With help from Kelsey Tamborrino and Josh Siegel
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— House Democrats passed their largely symbolic gasoline price gouging bill while the fate of a clean energy tax credits package remains in the shadows.
— Trump Interior Secretary David Bernhardt was in touch with a former client, but the Interior watchdog did not find evidence of illegal lobbying.
— Interior Secretary Deb Haaland pledged to propose a new five-year offshore leasing plan by the end of June.
HAPPY FRIDAY! I’m your host, Matthew Choi. Congrats to E3 Consulting’s Elizabeth Stolpe for knowing Nicomachus was Aristotle’s father. For today’s trivia: Indira Gandhi was born in what city? Send your tips and trivia answers to [email protected]. Find me on Twitter @matthewchoi2018.
Check out the POLITICO Energy podcast — all the energy and environmental politics and policy news you need to start your day, in just five minutes. Listen and subscribe for free at politico.com/energy-podcast. On today’s episode: How NEPA is making strange bedfellows.
DEMOCRATS SPIN THEIR WHEELS: House Democrats scrounged the votes to pass a gasoline price gouging bill Thursday, though it’s going nowhere in the Senate, and lawmakers acknowledged to POLITICO’s Josh Siegel that it largely amounts to political messaging.
“Sometimes we do energy policy and sometimes we do energy politics,” Rep. Sean Casten (D-Ill.) said before reluctantly voting for the measure. “This is the latter.”
That action closed a week in which Democrats’ preferred agenda of acting together on their signature tax-and-climate bill faded into the background — all while their unofficial Memorial Day deadline for making a decision on whether to drop the effort crept ever closer.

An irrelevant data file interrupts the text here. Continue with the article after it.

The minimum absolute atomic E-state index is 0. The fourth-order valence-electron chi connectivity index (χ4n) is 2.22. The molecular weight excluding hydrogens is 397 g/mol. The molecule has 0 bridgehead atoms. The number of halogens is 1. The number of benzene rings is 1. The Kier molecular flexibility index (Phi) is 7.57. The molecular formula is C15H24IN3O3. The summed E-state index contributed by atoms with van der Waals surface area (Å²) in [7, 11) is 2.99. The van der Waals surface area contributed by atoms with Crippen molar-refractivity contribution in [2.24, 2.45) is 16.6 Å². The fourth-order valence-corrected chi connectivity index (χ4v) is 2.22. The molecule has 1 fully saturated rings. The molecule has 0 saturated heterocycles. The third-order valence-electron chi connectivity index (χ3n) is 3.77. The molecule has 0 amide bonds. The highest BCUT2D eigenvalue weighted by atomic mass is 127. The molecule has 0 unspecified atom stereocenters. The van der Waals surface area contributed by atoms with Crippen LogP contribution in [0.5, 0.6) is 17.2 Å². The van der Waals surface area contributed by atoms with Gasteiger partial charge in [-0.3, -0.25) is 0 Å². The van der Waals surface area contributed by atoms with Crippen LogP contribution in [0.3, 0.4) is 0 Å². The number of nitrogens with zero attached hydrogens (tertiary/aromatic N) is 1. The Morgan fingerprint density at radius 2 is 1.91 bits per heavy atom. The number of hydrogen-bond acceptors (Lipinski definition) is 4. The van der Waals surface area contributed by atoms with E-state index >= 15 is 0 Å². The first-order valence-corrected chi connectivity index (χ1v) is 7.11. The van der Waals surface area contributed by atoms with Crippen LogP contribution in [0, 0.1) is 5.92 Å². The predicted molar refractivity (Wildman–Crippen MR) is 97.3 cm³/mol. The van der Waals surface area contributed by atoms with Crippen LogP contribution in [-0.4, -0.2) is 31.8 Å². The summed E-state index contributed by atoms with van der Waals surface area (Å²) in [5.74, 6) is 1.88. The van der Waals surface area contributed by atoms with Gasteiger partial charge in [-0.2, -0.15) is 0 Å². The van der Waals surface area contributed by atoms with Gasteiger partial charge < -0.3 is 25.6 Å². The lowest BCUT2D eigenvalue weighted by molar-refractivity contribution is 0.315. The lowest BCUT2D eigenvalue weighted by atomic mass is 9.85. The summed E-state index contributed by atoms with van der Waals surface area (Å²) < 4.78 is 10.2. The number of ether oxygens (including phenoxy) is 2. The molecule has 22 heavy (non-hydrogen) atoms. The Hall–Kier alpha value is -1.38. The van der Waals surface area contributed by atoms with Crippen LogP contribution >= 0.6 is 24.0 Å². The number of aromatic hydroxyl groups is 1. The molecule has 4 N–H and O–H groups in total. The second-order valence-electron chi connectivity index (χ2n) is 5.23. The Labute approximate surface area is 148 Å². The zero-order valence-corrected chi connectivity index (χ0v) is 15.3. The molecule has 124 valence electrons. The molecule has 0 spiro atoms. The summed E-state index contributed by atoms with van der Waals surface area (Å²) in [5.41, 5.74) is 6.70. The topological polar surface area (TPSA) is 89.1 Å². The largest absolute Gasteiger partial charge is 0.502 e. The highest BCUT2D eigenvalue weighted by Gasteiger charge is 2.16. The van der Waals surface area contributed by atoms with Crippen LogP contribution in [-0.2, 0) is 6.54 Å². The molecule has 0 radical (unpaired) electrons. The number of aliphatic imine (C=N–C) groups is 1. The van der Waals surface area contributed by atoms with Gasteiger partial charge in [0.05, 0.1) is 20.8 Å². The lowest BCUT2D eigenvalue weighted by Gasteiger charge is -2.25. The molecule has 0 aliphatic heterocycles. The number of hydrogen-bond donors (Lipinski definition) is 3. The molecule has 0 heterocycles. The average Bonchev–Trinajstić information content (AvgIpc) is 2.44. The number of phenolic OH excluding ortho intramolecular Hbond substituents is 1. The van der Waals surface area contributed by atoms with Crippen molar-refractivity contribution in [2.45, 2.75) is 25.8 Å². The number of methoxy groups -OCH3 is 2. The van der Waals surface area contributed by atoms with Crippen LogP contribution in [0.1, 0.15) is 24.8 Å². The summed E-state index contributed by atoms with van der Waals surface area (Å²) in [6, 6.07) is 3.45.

“We have around six legislative weeks left so we need to be moving very, very quickly,” Rep. Mike Levin (D-Calif.) said, referring to the period before the August recess that’s expected to mark the last feasible period before the election to pass legislation.
Sen. Joe Manchin (D-W.Va.) who is driving the agenda on the other side of the Capitol, continues to chase a bipartisan energy and climate deal, while still giving glimmers of hope to his Democratic colleagues that he remains interested in a reconciliation deal by holding a meeting with Leader Chuck Schumer.
Together, the atmospherics of the week gnawed at many Democrats who realize their last-ditch effort to pass a party-line clean energy and social spending bill during an election year keeps getting swallowed by events.